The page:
Infographic by www.novonordisk.com – World Diabetes Day
What are the Risk Factors on Diabetes?
The body digests and converts the majority of the food we eat into glucose, a sugar that is usable to the cells in our bodies. The cells use this glucose to produce energy. The pancreases produces insulin, a hormone that is responsible for the control of glucose intake into the body. Insulin plays the central role in how the body uses this glucose hence its presence or how the body cells respond to insulin dictates how healthy you are or the kind of diabetes you end up with.
Understanding Type 1 and Type 2 Diabetes
Type 1 diabetes is more common in children and the young. In this case the pancreases produces little or no insulin. Since the body doesn’t have any insulin, you cells cannot take the glucose from the bloodstream hence leading to high blood sugar levels. Type 1 diabetes can be managed with the help of insulin therapy or other forms of treatment.
Type 2 diabetes, on the other hand, occurs when your cells are resistant to the insulin. This will also lead to blood sugar build up in the body leading to similar health side effects.
The most profound effects of diabetes will include:
- Blood vessel complications
- Nerve conditions
- Cardiovascular complications
- Heart and eye conditions
- Kidney complications
Diabetes Risk Factors
Understanding the different risk factors of diabetes will help you lead a healthier lifestyle especially if you are genetically susceptible. Experts believe that each type of diabetes has its own unique list of risk factors. While the factors for type 1 are still hazy as compared to those of type 2, we still have a list that will help you live your life the best possible way.
The following risk factors apply to both type 1 and type 2 diabetes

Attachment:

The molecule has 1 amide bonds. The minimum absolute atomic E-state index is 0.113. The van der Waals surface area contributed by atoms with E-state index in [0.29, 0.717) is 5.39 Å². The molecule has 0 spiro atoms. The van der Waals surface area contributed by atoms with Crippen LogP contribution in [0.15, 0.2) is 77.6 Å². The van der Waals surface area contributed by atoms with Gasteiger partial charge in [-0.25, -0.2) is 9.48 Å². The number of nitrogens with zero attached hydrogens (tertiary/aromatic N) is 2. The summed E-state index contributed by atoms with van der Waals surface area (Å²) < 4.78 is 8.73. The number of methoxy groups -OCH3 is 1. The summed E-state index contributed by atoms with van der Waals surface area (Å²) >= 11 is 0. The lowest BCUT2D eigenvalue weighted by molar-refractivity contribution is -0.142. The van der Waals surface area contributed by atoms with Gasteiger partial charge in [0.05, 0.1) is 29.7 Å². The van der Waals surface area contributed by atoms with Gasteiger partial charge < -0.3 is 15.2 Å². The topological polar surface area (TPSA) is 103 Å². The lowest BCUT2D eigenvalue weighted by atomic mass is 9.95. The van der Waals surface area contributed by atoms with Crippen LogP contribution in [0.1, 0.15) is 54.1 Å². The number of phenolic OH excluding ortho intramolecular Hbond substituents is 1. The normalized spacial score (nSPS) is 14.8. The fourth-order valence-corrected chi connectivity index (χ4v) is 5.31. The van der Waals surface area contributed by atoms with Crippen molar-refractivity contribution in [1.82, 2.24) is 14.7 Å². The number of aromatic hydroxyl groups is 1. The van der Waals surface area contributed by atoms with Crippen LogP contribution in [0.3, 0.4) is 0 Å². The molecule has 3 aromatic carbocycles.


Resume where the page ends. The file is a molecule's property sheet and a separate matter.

Your family history
Both types of diabetes seem to have some link to hereditary or family genetic ties. You risk getting type 1 or type 2 diabetes if someone in your immediate family tree (parent or sibling) already has the condition.
Though it’s still unclear why, people from Finland and Sweden are more susceptible to Type 1 diabetes. Blacks, American Indians, Hispanics and Asian-Americans, on the other hand, are at a higher risk of contracting type 2 diabetes.
Type 1 Diabetes Risk Factors
- Environmental factors that expose you to viral illness could be responsible in the development of type 1 diabetes
- Autoantiboidies or cell damaging immune system cells could result into type 1 diabetes but this isn’t a guaranteed factor
- A diet that limits the intake of Vitamin D could result into type 1 diabetes. A child is also at risk if exposed to cow’s milk or popular and cereals when younger than 4 months. These factors could be a set up for type 1 diabetes but don’t exclusively lead to the condition.
Despite these type 1 diabetes risk factors, doctors and experts are yet to establish a direct link between these suspected factors and the condition.
Type 2 diabetes Risk Factors
The type 2 diabetes risk factors are more specific and easier to follow. This could be so as it is the most common type of diabetes in the population. They include:
- Being overweight and having too much fat tissue. Fat tissue makes your cells more resistant to the influence of insulin
- Physical inactivity will not only encourage accumulation of fat tissues but also reduce the rate at which your cells demand for glucose from the blood stream. The more you task your cells the more sensitive they will be to insulin.
- Type 2 diabetes seems to thrive as people age. Aging tends to make your lifestyle less active. You will not only gain weight but also lose muscle mass hence reducing your overall need for glucose.
- Gestational diabetes will normally ebb after giving birth. However, research has proof that it will increase the risk of getting type 2 diabetes
- Blood pressure above 140/90
- Polycystic ovary syndrome not only results in irregular menstrual cycles, obesity and excessive air growth but is also a diabetes risk factor
- Low levels of ‘good’ cholesterol (high-density lipoprotein) and/or high levels of triglycerides. A quick test by your doctor will help you realize your cholesterol and triglyceride levels
The more the number of risk factors you have the higher the chances of developing diabetes. Leading a healthy lifestyle and keeping some of the manageable risk factors like overweight and high cholesterol levels in check is the first step to preventing or managing diabetes. You should always talk to your doctor and explore ways of preventing or delaying type 2 diabetes in case you have more than two risk factors.